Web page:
Then direct calculation shows that it is not diagonalizable. Why do we care about diagonalizing matrices? The main reason is ease of computation. If we can write A = S L S-1, then A1000 = S L1000 S-1, and the calculations can be performed very quickly. If we had to multiply 1,000 powers of A, this would be very time consuming. Theoretically, we may not need such a time-saving method, but if we’re trying to model any physical system or economic model, we’re going to want to run calculations on a computer. And if the matrix is decently sized, very quickly these calculations will cause noticeable time-lags. Jordan Canonical Form is the answer. The Question? What is the ‘nicest’ form we can get an arbitrary matrix into. We already know that, to every eigenvalue, there is a corresponding eigenvector. If an nxn matrix has n linearly independent eigenvectors, then it is diagonalizable. Hence, Theorem 1: If an nxn matrix A has n distinct eigenvalues, then A is diagonalizable, and for the diagonalizing matrix S we can take the columns to be the n eigenvectors (S-1 A S = L). In the proof of the above, we see all we needed was n linearly independent vectors. So we obtain Theorem 2: If an nxn matrix A has n linearly independent eigenvectors, then A is diagonalizable, and for the diagonalizing matrix S we can take the columns to be the n eigenvectors (S-1 A S = L). Now consider the case of an nxn matrix A that does not have n linearly independent eigenvectors. Then we have Theorem 3: If an nxn matrix does not have n linearly independent eigenvectors, then A is not diagonalizable. Proof:Assume A is diagonalizable by the matrix S. Then S-1 A S = L, or A = S L S-1. The standard basis vectors e1, ..., en are eigenvectors of L, and as S is invertible, we get Se1, ..., Sen are eigenvectors of A, and these n vectors are linearly independent. (Why?) But this contradicts the fact that A does not have n linearly independent eigenvectors. Contradiction, hence A is not diagonalizable. So, in studying what can be done to an arbitrary nxn matrix, we need only study matrices that do not have n linearly independent eigenvectors. Jordan Canonical Form Theorem (JCF): Let A be an nxn matrix. Then there exists an invertible matrix M such that M-1 A M = J, where J is a block diagonal matrix, and each block is of the form (l 1 ) ( l 1 ) ( l 1 ) ( . . . ) ( l 1) ( l) Note J1000 is much easier to computer than A1000. In fact, there is an explicit formula for J1000 if you know the eigenvalues and the sizes of each block. II. Notation: Recall that l is an eigenvalue of A if Det(A - lI) = 0, and v is an eigenvector of A with eigenvalue l if Av = lv. We say v is a generalized eigenvector of A with eigenvalue l if there is some number N such that (A-lI)N v = 0. Note all eigenvectors are generalized eigenvectors. For notational convenience, we write gev for generalized eigenvector, or l-gev for generalized eigenvector corresponding to l. We say the l-Eigenspace of A is the subspace spanned by the eigenvectors of A that have eigenvalue l. Note that this is a subspace, for if v and w are eigenvectors with eigenvalue l, then av + bw is an eigenvector with eigenvalue l. We define the l-Generalized Eigenspace of A to be the subspace of vectors killed by some power of (A-lI). Again, note that this is a subspace. III. Needed Theorems: Fundamental Theorem of Algebra: Any polynomial with complex coefficients of degree n has n complex roots (not necessarily distinct). Cayley-Hamilton Theorem: Let p(l) = Det(A-lI) be the characteristic polynomial of A. Let l1, ..., lk be the distinct roots of this polynomial, with multiplicities n1, ...., nk (so n1 + ... + nk = n). Then we can factor p(l) as p(l) = (l - l1) n1 (l - l2) n2 * ... * (l - lk) nk, and the matrix A satisfies p(A) = (A - l1I) n1 (A - l2I) n2 * ... * (A - lkI) nk = 0, Schur’s Lemma (Triangularization Lemma): Let A be an nxn matrix. Then there exists a unitary U such that U-1 A U = T, where T is an upper triangular matrix. Proof: construct U by fixing one column at a time. IV. Reduction to Simpler Cases: In the rest of this handout, we will always assume A has eigenvalues l1, ..., lk, with multiplicities n1, ...., nk (so n1 + ... + nk = n). We will show that we can find n1 l-gev, n2 l-gev, ..., nk l-gev, such that these n vectors are linearly independent (LI). These will then form our matrix M. So, if we can show that the n generalized eigenvectors are linearly independent, and that each one ‘block diagonalizes’ where it should, it is enough to study each l separately. For example, we’ll show it’s sufficient to consider l = 0. Let l be an eigenvalue of A. Then if vj is a generalized eigenvector of A with eigenvalue l, then vj is a generalized eigenvector with eigenvalue 0 of B = A - lI: A vj = l vj + vj-1­ à B vj = 0 vj + vj-1. So, if we can find nj LinIndep gev for B corresponding to 0, we’ve found nj LinIindep gev for A corresponding to l. The next simplification is that if we can find nj LinIndep gev for U-1 B U, then we’ve found nj LinIndep gev for B. The proof is a straightforward calculation: let v1, ..., vm be the m LinIndp gev for U-1 B U; then U-1 v1, ...., U-1 vm will be m LinIndep gev for B. Lemma 4: Let p(l) = (l - l1) n1 (l - l2) n2 * ... * (l - lk) nk be the char poly of A, so p(A) = (A - l1I) n1 (A - l2I) n2 * ... * (A - lkI) nk. For 1 £ i £ k, consider (A - liI). This matrix has exactly ni LinIndep generalized eigenvectors with eigenvalue 0, hence A has ni LinIndep generalized eigenvectors with eigenvalue li. Proof: For notational simplicity, we’ll prove this for l = l1, and let’s write m for the multiplicity of l (so m = n1). Further, by the above arguments we see it is sufficient to consider the case l = 0. By the Triangularization Lemma, we can put B = A - lI (which has first eigenvalue = 0) into upper triangular form. What we need from the proof is that if we take the first column of U to be v, where v is an eigenvector of B corresponding to eigenvalue 0, then the first column of T = U1-1 B U1 would be (0,0, ..., 0)T. The lower (n-1)x(n-1) block of Tn, call it Cn-1, is upper triangular, hence the eigenvalues of B appear as the entries on the main diagonal. Hence we can again apply the triangularization argument to Cn-1, and get an (n-1)x(n-1) unitary matrix U2b, such that U2b-1 Cn-1 U2b = Tn-1 has first column (0,0,....0), and the rest is upper triangular. Hence we can form an nxn unitary matrix U2 (1 0 0 ... 0) (0 ) (0 U2b ) (... ) (0 ) Then U2-1 U1-1 B U1 U2 = (0 * * ... *) (0 0 * ... *) (0 0 * ... *) (... ... ... ... ) (0 0 0 ... *) The net result is that we’ve now rearranged our matrix so that the first two entries on the main diagonal are zero. By ‘triangularizing’ like this m times, we can continue so that the upper mxm block is upper triangular, with zeros along the main diagonal, and the remaining entries on the main diagonal are non-zero (as we are assuming the multiplicity was m). Call this matrix Tm. Note there is a unitary U such that Tm = U-1BU. Remember, Tm and B are nxn matrices, not mxm matrices. Sublemma 1: At most m vectors can be killed by powers of Tm. Proof: direct calculation: When we multiply powers of Tm, we still have an upper triangular matrix. The entries on the main diagonal are zero for the first m terms, and then non-zero for the remaining terms (because the multiplicity of the eigenvalue l = 0 is exactly m). Hence the vectors em+1, em+2, ..., en are not killed by powers of Tm, and so powers of Tm can have a nullspace of dimension at most m. We now show that exactly m vectors are killed by Tm. This follows immediately from Sublemma 2: Let C be an mxm upper triangular matrix with zeros along the main diagonal. Then Cm is the zero matrix. Proof: straightforward calculation, left to the reader. Hence the nullspace of (Tm)m (and all higher powers) is exactly m, which proves there are m generalized eigenvectors of B with eigenvalue l = 0. These vectors are LinIndep: As Tm is upper triagonal with zeros on the main diagonal for the first m entries, Tm has m LinIndep gev e1, …, em with eigenvalue 0. As B = UTmU-1, B has m LinIndep gev Ue1, …, Uem with eigenvalue 0 (show that B cannot have any more LinIndep gev with l = 0). Returning to the proof of Lemma 4, we see that there are exactly n1 vectors killed by (A-l1I)n1, ...., nk vectors killed by (A-lkI)nk. The only reason we go thru this triagonalizing is to conclude that there are exactly ni vectors killed by (A-liI)ni. Try to prove this fact directly! IV. Appendix: Representation of l-Generalized Eigenvectors. We know that if l is an eigenvalue with multiplicity m, there are m generalized eigenvectors, satisfying (A - lI)m v = 0. We describe a very useful way to write these eigenvectors. Let us assume there are t eigenvectors, say v1, …., vt. We know there are m l-gev. Note if v is a l-gev, so is (A-lI)v, (A-lI)2 v, …., (A-lI)m v. Of course, some of these may be the zero vector. We claim that each eigenvector is the termination of some chain of l-gev. In particular, we have (A-lI) v1,a = v1,a-1 (A-lI) v1,a-1 = v1,a-2 ... (A-lI) v1 = 0 where v1 = v1,1. and (A-lI) v2,b = v2,b-1 (A-lI) v2,b-1 = v2,b-2 ... (A-lI) v2 = 0 where v2 = v2,1. all the way down to (A-lI) vt,r = vt,r-1 (A-lI) vt,r-1 = vt,r-2 ... (A-lI) vt = 0 where vt = vt,1, and a + b + …+ r = m. We emphasize that we have not shown that such a sequence of l-gev exists. Later we shall show how to construct these vectors, and then in Lemma 8 we will prove they are Linearly Independent. For now, we assume their existence (and linear independence), and complete the proof of Jordan Canonical Form. Let us say a l-gev is a pure-gev if it is not an eigenvector. Thus, in the above we have t eigenvectors, and m-t pure-generalized eigenvectors. For notational convenience, we often label the l-generalized eigenvectors by v1, …, vm. Thus, for a given j, we have (A-lI)vj = 0 if vj is an eigenvector, and (A-lI)vj = vj-1 if vj is a pure-gev. V. Linear Independence of the l-Generalized Eigenspaces. Assume the n1 gev corresponding to l1 are linearly independent amongst themselves, and the same for the n2 gev corresponding to l2, .... We now show that the n gev are linearly independent. This fact complete the proof of Jordan Canonical Form (of course, we still must prove the ni li-gev are linearly independent). Assume we have some linear combination of the n gev equaling zero. By LC li-gev we mean a linear combination of the ni li-gev. (This is just to simplify notation). Then (LC l1-gev) + (LC l2-gev) + ... + (LC lk-gev) = 0. We’ll show first that the coefficients in the first linear combination are all zero. Recall the characteristic polynomial is p(A) = (A - l1I) n1 (A - l2I) n2 * ... * (A - lkI) nk. Define g1(A) = (A - l2I) n2 (A - l3I) n3 * ... * (A - lkI) nk, g1(A) kills (LC l2-gev), g1(A) kills (LC l3-gev),...., g1(A) kills (LC lk-gev). Why? For example, for the l2-gev, they are all killed by (A-l2I)n2, and hence as g1(A) contains this factor, they are all killed. What does g1(A) do to (LC l1-gev)? Again, for notational simplicity we’ll write m for n1, and v1, ..., vm for the corresponding m l1-gev. We can look at it factor by factor, as all the different terms (A - liI) commute. Lemma 5: For i > 1, let the vj’s be the gev corresponding to l1. If vj is a pure-gev, then (A - liI) vj = (l1 - li) vj + vj-1 If vj is an eigenvector, then (A - liI) vj = (l1 - li) vj . Again, the proof is a calculation: if vj is a pure-gev, (A - liI) vj = (A - l1I + l1I - liI) vj = (A - l1I) vj + (l1I - liI) vj = vj-1 + (l1 - li) vj The proof when vj is an eigenvector is similar. Now we examine g1(A) ((LC l1-gev) + (LC l2-gev) + ... + (LC lk-gev)) = 0. Clearly g1(A) kills the last k-1 linear combinations, and we are left with g1(A) (LC l1-gev) = 0 Let’s say the LC l1-gev = a1 v1 + ... + am v­m. We need to show that all the aj’s are zero. (Remember we are assuming the vj’s are linear independent – we will prove this fact when we construct the vj’s). Assume am ¹ 0. From our labeling, vm is either an eigenvector, or a pure-gev that starts a chain leading to an eigenvector: vm, (A - liI) vm, (A - liI)2 vm, …. Note no other chain will contain vm. We claim that g1(A) (LC l1-gev) will contain a non-zero multiple of vm. Why? When each factor (A - liI) hits a vj, one gets back (l1 - li) vj + vj-1 if vj is not an eigenvector, and (l1 - li) vj if vj is an eigenvector. Regardless, we always get back a non-zero multiple of vj, as l1 ≠ li. Hence direct calculation shows the coefficient of vm in g1(A) (LC l1-gev) is am (l1 - l2)n2 (l1 - l3)n3 * ... * (l1 - lk)nk As we are assuming the different l’s are distinct (remember we grouped the eigenvalues together to have multiplicity), this coefficient is non-zero. As we are assuming v1 thru vm are linearly independent, the only way the coefficient of vm can be zero is if am = 0. Similar reasoning implies am-1 = 0, and so on. Hence we have proved: Theorem 5: Assuming that the ni generalized eigenvectors associated to the eigenvalue li are linearly independent (for 1 £ i £ n), then the n generalized eigenvectors are linearly independent. Furthermore, there is an invertible M such that M-1 A M = J. The only item not immediately clear is what M is. As an exercise, show that one may take M to be the generalized eigenvectors of A. They must be put in a special order. For example, one may group all the l1-gev together, the l2-gev together, and so on. For each i, order the li-gev as follows: say there are t eigenvectors which give sequences v1, …, v1,a, v2, …, v2,b,…, vt,…,vt,r. Then this ordering works (exercise). VI. Finding the l-gev: The above arguments show we need only find the ni generalized eigenvectors corresponding to the eigenvalue li; these will be of the form (A-liI) vj = 0 or (A-liI) vj = vj-1. Moreover, we’ve also seen we may take li = 0 without loss of generality. For notational convenience, we write l for li and m for ni. So we assume the multiplicity of l = 0 to be m. Hence in the sequel we show how to find m generalized eigenvectors of an mxm matrix whose mth power vanishes. (By the triangularizing we’re done, finding m such generalized eigenvectors for this is equivalent to finding m generalized eigenvectors for the original nxn matrix A).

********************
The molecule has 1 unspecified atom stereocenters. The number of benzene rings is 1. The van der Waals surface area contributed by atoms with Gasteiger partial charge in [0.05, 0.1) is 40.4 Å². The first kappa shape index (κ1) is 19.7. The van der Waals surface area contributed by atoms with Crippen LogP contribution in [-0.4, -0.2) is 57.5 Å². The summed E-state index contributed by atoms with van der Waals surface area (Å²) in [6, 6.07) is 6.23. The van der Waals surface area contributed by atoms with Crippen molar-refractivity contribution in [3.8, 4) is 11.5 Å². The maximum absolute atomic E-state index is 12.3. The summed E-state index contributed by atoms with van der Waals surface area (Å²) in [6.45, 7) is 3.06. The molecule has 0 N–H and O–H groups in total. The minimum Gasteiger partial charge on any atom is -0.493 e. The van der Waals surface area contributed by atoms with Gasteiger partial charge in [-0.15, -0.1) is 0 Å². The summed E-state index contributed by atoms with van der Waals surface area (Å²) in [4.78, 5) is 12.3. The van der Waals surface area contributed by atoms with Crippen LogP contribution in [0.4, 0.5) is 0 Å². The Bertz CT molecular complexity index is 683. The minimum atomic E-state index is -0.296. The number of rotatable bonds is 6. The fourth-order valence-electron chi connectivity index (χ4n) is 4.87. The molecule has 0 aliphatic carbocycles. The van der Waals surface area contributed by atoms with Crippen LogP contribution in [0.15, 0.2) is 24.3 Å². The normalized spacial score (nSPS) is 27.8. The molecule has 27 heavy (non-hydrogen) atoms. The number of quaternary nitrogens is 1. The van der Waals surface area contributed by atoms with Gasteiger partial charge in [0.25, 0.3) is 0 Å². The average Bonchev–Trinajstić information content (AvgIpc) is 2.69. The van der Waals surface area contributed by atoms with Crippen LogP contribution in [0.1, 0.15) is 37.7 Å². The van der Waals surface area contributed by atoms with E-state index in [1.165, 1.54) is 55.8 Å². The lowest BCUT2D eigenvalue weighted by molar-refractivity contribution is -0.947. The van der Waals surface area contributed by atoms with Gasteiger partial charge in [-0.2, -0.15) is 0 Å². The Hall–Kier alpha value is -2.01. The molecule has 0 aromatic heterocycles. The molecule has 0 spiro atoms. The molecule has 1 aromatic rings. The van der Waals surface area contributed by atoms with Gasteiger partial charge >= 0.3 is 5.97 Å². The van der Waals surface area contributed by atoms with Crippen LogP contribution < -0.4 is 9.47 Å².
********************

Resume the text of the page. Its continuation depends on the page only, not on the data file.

anonymous
  • anonymous
this is an explanation

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anonymous
  • anonymous
Why thank you for the lesson :) I get it now